Tiny black, brown, or yellowish flies with a humped back, a low small head, and dark eyes; costal vein extends only about halfway along anterior wing margin; two strong longitudinal veins anteriorly (in costal area), and 4-5 weak veins posteriorly, not connected by cross-veins; hind femora enlarged and flattened, and hind legs long; antennae appear 1-segmented
The way of life of most species is unknown. A few common, synanthropic species, especially Megaselia scalaris, Dohrniphora cornuta, Megaselia rufipes, and Puliciphora borinquenensis, live in almost any type of decaying organic material. Larvae of D. cornuta often build up to huge populations when sewer pipes break and nutrient-rich water soaks into the soil; adults emerge in swarms through drain pipes in affected houses. The most commonly noticed species of phorid is M. scalaris, which is found in a number of filth-fly situations, and also infests nearly every type of invertebrate and small vertebrate cultures, such as insect zoos, tarantulas, lizards, snakes, hermit crabs, etc.
Most species, however, are probably specialized scavengers, predators, parasitoids, and even true parasites. Many Megaselia species are found in fungi, some feeding on the fungus (including a few commercially important pests), others probably feeding on sciarid larvae. Many species are found in buried carrion, away from competition from blow flies and other agressive species. One such species, the coffin fly, is found commonly on buried human bodies. Small invertebrate carrion, such as snails, slug, and dead insects, are also breeding sites for phorids. Species of the genus Anevrina are found in the burrows of mammals, probably as scavengers.
Many species are associated with ants, as commensals in ant nests or as parasitoids. The largest group of ant-parasitoids, Apocephalus, are known as ant-decapitating flies because they develop inside the ant’s head, and some species cause the ant’s head to fall off, sometimes before the rest of the body stops moving. Most North American Apocephalus attack ants in the genera Camponotus and Pheidole, but other hosts are used here and elsewhere. Another ant-parasitoid genus is Pseudacteon, whose South American species are being used in attempts to biologically control imported fire ants (since the native Pseudacteon are not doing the job!).
Other parasitoid genera attack millipedes (phorid genus Myriophora), fireflies and cantharid beetles (some Apocephalus), bees (some other Apocephalus), scale insects, beetles, and probably many other hosts we do not know about.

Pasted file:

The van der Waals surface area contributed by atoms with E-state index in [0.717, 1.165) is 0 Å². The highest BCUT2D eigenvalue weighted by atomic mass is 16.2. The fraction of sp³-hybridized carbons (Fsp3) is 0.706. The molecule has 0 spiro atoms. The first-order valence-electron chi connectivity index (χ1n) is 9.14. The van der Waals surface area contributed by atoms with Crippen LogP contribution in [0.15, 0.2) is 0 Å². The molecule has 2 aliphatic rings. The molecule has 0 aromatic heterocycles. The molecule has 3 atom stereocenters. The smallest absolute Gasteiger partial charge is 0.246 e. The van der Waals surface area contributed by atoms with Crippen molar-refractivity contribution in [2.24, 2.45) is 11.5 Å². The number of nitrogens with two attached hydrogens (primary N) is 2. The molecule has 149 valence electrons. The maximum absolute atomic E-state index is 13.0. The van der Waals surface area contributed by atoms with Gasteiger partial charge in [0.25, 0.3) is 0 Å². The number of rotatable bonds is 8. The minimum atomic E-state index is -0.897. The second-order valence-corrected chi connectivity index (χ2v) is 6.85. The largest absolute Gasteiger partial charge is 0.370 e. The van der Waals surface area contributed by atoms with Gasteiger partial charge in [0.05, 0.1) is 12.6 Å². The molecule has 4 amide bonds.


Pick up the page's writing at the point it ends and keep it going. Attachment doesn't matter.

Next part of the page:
Some phorids have wingless or short-winged females. Some of these are commensals or parasitoids associated with ants, others are scavengers that are apparently not associated with ants.
-Brian Brown”

Controlling phorid flies infestation

They look very much like fruit flies, but if you take a closer look, you can see a hump. Apart from that, they can be recognized by the way they run around: very fast, always stopping after a short distance and very reluctant to fly. Humpbacked flies are the only insects that have been found in crabitats that can be harmfull to the crabs, at least I haven’t heard of any other. The adults and larvae can feed on almost anything including flesh, so if a crab has an open wound the larvae are able to get into the wound and eat the crab from the inside out. Some species are able to lay their eggs into healthy animals, but those are parasites of a certain species and as far as I know, no phorid fly preys on land hermit crabs specifically. To get rid of them, do a deep clean, bake or boil everything, bathe the crabs and I recommend keeping the crabs in an ISO tank that’s easy to clean for six weeks to make sure there are no eggs or larvae left. Clean the ISO every week (change substrate and hiding places, boil or bake the hiding places you want to use again) and make sure the food doesn’t spoil.

Interesting fact: Phorid flies have been known to survive by eating shoe polish – you somehow have to admire a bug that’s so adaptive

http://ohioline.osu.edu/hyg-fact/2000/2144.html (dead link)


Fungus gnats

Fungus gnat

Fungus gnat

Fungus gnats are small (2,5 mm), black flies. Both the adults and the larvae feed on decaying and living plant matter, the adults eat pollen, too, and they are harmless to the crabs, but can become a pest when they multiply too much. To get rid of them, you can use yellow sticky traps. Those are sticky on both sides and can be attached to the lid of the crabitat where the crabs cannot reach them.